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I’m aware that online voting has been adopted in a (limited) number of jurisdictions across the world.

As far as I’m aware, all these systems work in a very similar way to a paper ballot, you cast your vote in secret, and at a later time all the votes are counted and the final result is announced.

Has anyone done any studies on the effect of implementing a system of ‘real time’ online voting? By that I mean a system where the result-so-far is known and published in real-time, and the voter has the chance to change his vote right up to the moment the ballot closes. ( I guess the best analogy is an ebay auction, you can place a bid anytime up the end of the auction, and you get to see the current highest bid right up till the end)

Elections often end with surprising or unpredicted results, at which point the pundits (and the losing side!) will start talking about ‘tactical voting’ and ‘protest voting’, the implications being that the electorate hasn’t really got the results it actually wanted because a ‘protest vote’ has gone too far. I guess the logic goes something like this “I voted for ‘A’ just to protest against ‘B’ – I never really expected ‘A’ to win”. It occurs to me that being able to see the results right up to the moment the ballot closes would remove this issue.

This question is NOT about general electronic voting, it about the potential changes in behavior given real-time results before the final ballot closes.

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    Possible duplicate of What challenges remain for online voting? – JJJ Jun 12 at 12:23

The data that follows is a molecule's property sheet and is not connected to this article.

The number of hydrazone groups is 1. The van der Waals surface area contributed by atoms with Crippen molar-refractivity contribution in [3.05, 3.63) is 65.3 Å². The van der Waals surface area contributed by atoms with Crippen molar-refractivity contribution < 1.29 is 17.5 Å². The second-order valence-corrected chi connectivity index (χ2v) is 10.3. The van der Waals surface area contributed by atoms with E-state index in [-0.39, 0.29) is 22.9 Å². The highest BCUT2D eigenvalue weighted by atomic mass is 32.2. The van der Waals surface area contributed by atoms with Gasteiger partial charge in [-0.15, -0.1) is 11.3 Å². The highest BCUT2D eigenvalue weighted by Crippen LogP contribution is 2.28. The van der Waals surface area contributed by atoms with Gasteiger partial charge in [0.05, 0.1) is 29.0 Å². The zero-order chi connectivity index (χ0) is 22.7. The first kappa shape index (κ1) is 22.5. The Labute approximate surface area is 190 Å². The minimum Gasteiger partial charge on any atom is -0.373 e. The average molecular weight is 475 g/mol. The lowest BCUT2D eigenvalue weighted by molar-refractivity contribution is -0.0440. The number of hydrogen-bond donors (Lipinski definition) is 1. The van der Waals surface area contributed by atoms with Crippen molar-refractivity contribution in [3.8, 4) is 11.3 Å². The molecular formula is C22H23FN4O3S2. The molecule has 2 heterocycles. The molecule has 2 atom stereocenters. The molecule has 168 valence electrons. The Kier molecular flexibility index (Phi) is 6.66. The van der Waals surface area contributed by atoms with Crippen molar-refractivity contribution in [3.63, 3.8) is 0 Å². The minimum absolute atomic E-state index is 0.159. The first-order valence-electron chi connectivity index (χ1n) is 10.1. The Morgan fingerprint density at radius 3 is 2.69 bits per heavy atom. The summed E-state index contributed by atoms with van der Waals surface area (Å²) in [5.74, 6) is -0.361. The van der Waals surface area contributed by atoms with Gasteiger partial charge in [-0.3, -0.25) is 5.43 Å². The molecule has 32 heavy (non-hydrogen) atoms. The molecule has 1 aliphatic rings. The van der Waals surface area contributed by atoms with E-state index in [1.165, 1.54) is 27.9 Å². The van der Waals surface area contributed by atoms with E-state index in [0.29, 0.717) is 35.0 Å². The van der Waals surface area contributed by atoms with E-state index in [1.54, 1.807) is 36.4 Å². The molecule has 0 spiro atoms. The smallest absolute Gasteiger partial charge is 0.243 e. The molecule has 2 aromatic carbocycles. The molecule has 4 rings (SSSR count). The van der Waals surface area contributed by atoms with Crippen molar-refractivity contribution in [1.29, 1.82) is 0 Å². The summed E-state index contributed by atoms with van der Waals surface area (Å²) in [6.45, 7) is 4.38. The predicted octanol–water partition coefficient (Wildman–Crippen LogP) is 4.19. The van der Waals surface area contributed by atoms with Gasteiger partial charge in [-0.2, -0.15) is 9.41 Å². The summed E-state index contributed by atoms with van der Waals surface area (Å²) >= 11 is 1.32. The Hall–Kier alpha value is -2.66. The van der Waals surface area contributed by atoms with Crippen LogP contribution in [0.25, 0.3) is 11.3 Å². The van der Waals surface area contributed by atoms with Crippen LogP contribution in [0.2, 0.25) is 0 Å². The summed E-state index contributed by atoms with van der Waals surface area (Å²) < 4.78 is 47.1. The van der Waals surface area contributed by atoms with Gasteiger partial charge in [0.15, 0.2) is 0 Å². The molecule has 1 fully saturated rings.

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    I note that the UK bans the publication of opinion polls and exit polls on the day while the election is running, because of exactly this - knowing how other people vote affecting your vote. Allowing people to re-vote tactically would turn it into even more of a circus, and I suspect would drive up the prices of people (illegally) selling their votes. Adopting a sensible preferential voting system is the best way to deal with "protest" votes. – pjc50 Jun 12 at 14:12
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    "It occurs to me that being able to see the results right up to the moment the ballot closes would remove [tactical voting]" - Really? I'd imagine it making the "problem" more likely, not less. – Joe C Jun 12 at 19:03
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    I was really meaning it should avoid 'tactical voting regret' whereby a voter gets an outcome he didn't actually want, but only voted for as a protest. – ConanTheGerbil Jun 12 at 19:16
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    Are you willing to accept an answer along the lines of "no studies of that nature have been done" – James K Jun 12 at 21:51

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